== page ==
3 men convicted in 1993 Cub Scout slayings go free

Damien Echols, left, Jessie Misskelley Jr., center, and Jason Baldwin sit at a table before a news conference Friday in Jonesboro, Ark., after the three were released as part of a plea deal.

Associated Press

Damien Echols, left, Jessie Misskelley Jr., center, and Jason Baldwin sit at a table before a news conference Friday in Jonesboro, Ark., after the three were released as part of a plea deal.

JONESBORO, Ark. — Three men convicted in the nightmarish slayings of three 8-year-old Cub Scouts in 1993 went free Friday, nearly two decades after they were sent to prison in a case so gruesome it raised suspicions the children had been sacrificed in a satanic ritual.

Doubts about the evidence against the trio, who were teenagers when they were convicted, had persisted for years and threatened to force prosecutors to put on a second trial in 2012 in light of DNA evidence that surfaced in the past few years.

Instead, the so-called West Memphis Three were permitted to plead guilty to murder in exchange for time served, ending a long-running legal battle.

The men — Damien Echols, 36, Jason Baldwin, 34, and Jessie Misskelley Jr., 36 — entered the pleas under a legal provision that allowed them to maintain their innocence while acknowledging that prosecutors had enough evidence to convict them.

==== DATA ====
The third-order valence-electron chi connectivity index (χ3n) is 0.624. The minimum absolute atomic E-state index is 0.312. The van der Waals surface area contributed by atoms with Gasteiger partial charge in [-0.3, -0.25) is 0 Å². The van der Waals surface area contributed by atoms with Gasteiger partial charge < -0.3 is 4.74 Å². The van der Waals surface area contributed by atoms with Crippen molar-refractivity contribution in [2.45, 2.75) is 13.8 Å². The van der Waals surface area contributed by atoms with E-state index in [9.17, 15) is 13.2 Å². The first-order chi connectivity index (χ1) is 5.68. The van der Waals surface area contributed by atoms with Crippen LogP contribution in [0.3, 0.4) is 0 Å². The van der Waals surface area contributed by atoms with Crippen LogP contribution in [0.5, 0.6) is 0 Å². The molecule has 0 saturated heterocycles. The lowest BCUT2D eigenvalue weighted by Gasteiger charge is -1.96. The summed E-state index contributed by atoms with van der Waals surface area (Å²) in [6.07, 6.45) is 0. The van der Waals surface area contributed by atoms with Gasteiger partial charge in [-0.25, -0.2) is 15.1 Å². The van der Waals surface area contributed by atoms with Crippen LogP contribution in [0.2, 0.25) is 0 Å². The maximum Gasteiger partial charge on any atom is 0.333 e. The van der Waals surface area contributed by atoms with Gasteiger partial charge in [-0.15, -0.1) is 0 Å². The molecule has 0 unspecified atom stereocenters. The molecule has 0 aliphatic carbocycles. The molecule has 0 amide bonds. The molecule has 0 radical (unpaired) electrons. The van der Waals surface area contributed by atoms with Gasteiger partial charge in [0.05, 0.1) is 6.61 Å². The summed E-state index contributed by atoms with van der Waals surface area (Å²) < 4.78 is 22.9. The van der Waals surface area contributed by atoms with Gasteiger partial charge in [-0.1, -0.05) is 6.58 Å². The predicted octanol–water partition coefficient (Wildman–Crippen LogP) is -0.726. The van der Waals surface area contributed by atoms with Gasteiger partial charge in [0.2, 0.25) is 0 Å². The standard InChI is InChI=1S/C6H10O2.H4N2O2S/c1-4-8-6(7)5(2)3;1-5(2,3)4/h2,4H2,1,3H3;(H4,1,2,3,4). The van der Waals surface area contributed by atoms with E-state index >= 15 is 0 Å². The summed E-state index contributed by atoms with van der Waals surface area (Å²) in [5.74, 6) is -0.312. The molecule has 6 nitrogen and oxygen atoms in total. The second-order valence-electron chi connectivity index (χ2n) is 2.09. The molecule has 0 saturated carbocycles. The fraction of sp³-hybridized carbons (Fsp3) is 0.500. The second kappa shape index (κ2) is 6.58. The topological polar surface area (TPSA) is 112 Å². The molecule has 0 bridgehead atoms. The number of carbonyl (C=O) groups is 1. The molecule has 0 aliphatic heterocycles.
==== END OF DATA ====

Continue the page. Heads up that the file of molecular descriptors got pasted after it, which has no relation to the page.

"Although I am innocent, this plea is in my best interest," Misskelley said.

Echols had been on Arkansas' death row and in 1994 came within three weeks of execution. On Friday he accused prosecutors of using innuendo and faulty evidence to convict them.

Prosecutor Scott Ellington said it would be "practically impossible" to put on a proper trial after 18 years. The mother of a witness who testified about Echols' confession has publicly questioned her daughter's truthfulness. And a crime lab employee who collected fiber evidence at two of the defendants' homes has died.

"I believe this case is closed, and there are no other individuals involved," Ellington said.

The killings were particularly ghastly. The boys — Steve Branch, Christopher Byers and Michael Moore — were found naked and hogtied, and rumors of satanism roiled the community of 30,000 people across the Mississippi River from Memphis.

Echols said he and the others would keep working to clear their names.

Asked by reporters about his plans, Baldwin replied: "Live my life the best I can and enjoy every moment of it."

3 men convicted in 1993 Cub Scout slayings go free 08/20/11 [Last modified: Saturday, August 20, 2011 12:02am]

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